At my 18 month check-up, my doctors heard a murmur in my heart. I had an atrial septum defect (a hole in the wall of the heart) causing abnormal blood flow between my chambers. Doctors said this was fairly normal and in many cases, the hole closes on its own. That wasn’t the case for me. When I was three years old, my doctor decided to test a new catheter procedure that involved a little umbrella called an Amplatzer. Unfortunately, once inside my heart, the doctors found that the hole was larger than they thought and this would require open heart surgery. So at the age of 4, I went to MUSC in Charleston and I had open heart surgery. Fortunately, I only had to stay for two days of recovery, but while I was there I met many other children with much more complicated cases of heart disease. Soon after the surgery I was back to being a normal kid (well normal may be a stretch… I was still a Smith).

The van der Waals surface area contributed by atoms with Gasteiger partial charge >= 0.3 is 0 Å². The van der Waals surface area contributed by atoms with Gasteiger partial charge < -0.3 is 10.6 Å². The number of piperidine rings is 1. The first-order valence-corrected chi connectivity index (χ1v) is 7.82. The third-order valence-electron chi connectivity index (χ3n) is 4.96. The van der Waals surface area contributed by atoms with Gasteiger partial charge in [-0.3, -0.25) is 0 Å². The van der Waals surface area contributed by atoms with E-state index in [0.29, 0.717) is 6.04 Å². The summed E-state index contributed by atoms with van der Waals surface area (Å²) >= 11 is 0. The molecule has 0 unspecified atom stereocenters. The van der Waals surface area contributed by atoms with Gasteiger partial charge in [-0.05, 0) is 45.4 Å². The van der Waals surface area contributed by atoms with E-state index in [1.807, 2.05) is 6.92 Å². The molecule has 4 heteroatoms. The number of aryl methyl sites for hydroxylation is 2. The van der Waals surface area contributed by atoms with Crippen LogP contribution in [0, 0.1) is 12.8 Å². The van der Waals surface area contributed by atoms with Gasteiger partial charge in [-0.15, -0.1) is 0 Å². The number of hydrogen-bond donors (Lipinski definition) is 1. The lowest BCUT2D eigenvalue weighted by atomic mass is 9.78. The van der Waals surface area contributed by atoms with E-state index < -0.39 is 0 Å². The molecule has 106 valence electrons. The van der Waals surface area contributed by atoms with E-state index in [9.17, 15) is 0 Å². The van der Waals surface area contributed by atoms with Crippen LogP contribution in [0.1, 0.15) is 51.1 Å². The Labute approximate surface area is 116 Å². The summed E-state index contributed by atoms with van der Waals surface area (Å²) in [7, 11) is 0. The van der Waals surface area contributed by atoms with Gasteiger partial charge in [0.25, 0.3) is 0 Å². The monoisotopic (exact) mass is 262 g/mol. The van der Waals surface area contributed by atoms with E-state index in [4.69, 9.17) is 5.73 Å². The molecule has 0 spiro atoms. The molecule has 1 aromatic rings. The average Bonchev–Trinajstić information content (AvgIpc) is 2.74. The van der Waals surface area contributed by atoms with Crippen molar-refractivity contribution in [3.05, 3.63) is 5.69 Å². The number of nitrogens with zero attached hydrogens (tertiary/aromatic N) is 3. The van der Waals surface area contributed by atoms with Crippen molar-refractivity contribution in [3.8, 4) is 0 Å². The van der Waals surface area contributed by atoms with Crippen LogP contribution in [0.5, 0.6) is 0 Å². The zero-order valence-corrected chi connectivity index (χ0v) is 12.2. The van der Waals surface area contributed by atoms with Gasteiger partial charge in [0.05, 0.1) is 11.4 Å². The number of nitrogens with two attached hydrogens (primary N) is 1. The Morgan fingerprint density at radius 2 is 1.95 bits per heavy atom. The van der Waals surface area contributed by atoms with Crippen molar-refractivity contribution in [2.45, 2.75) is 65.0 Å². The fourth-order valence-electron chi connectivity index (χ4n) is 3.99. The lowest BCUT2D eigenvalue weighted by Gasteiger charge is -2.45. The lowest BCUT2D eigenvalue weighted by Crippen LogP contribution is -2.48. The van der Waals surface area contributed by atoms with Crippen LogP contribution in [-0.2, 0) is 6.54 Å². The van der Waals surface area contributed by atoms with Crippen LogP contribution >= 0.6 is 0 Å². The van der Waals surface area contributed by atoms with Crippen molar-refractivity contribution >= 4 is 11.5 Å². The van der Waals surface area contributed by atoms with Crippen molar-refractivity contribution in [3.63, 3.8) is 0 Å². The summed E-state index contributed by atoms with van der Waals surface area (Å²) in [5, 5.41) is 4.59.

After the surgery, the rest is history. I spent 10 years fundraising for the AHA and with the support from you amazing people, I raised over $70,000 for this wonderful organization. But my surgery wasn’t the only reason supporting the AHA meant so much to me. My Poppy had congenital heart failure for as long as I could remember and eventually he passed away from it when I was only 10 years old. Then, less than two years later, heart disease took my Granny’s life in a much more shocking and unexpected way. Throughout my life there have been many more experiences and it never seems to end. At the AHA, although we are always heartbroken about losses like my Granny and Poppy, we focus more on the survivors and the advances we are making to save lives like mine. Heart disease is the number one killer in the nation of both men and women and we are doing everything we can to change this statistic!
Thank you so much for your support this year!